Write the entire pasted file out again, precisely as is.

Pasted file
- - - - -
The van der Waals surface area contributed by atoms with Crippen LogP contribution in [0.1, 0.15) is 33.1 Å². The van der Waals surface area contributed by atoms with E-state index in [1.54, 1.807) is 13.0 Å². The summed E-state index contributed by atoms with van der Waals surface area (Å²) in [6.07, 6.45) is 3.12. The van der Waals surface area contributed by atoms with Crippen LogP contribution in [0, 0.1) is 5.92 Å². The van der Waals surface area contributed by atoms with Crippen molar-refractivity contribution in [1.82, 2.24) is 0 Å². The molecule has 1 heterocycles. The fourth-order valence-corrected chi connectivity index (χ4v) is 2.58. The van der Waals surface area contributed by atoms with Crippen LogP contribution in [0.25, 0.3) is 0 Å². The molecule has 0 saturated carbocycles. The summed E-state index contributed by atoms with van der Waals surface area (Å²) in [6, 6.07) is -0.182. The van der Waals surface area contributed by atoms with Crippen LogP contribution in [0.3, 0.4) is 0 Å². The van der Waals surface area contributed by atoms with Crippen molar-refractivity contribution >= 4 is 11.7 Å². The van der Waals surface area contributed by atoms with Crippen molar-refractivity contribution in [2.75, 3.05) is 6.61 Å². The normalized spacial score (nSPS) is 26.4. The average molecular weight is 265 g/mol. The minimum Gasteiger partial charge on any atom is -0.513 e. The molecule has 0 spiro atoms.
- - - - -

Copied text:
The van der Waals surface area contributed by atoms with Crippen LogP contribution in [0.1, 0.15) is 33.1 Å². The van der Waals surface area contributed by atoms with E-state index in [1.54, 1.807) is 13.0 Å². The summed E-state index contributed by atoms with van der Waals surface area (Å²) in [6.07, 6.45) is 3.12. The van der Waals surface area contributed by atoms with Crippen LogP contribution in [0, 0.1) is 5.92 Å². The van der Waals surface area contributed by atoms with Crippen molar-refractivity contribution in [1.82, 2.24) is 0 Å². The molecule has 1 heterocycles. The fourth-order valence-corrected chi connectivity index (χ4v) is 2.58. The van der Waals surface area contributed by atoms with Crippen LogP contribution in [0.25, 0.3) is 0 Å². The molecule has 0 saturated carbocycles. The summed E-state index contributed by atoms with van der Waals surface area (Å²) in [6, 6.07) is -0.182. The van der Waals surface area contributed by atoms with Crippen LogP contribution in [0.3, 0.4) is 0 Å². The van der Waals surface area contributed by atoms with Crippen molar-refractivity contribution >= 4 is 11.7 Å². The van der Waals surface area contributed by atoms with Crippen molar-refractivity contribution in [2.75, 3.05) is 6.61 Å². The normalized spacial score (nSPS) is 26.4. The average molecular weight is 265 g/mol. The minimum Gasteiger partial charge on any atom is -0.513 e. The molecule has 0 spiro atoms.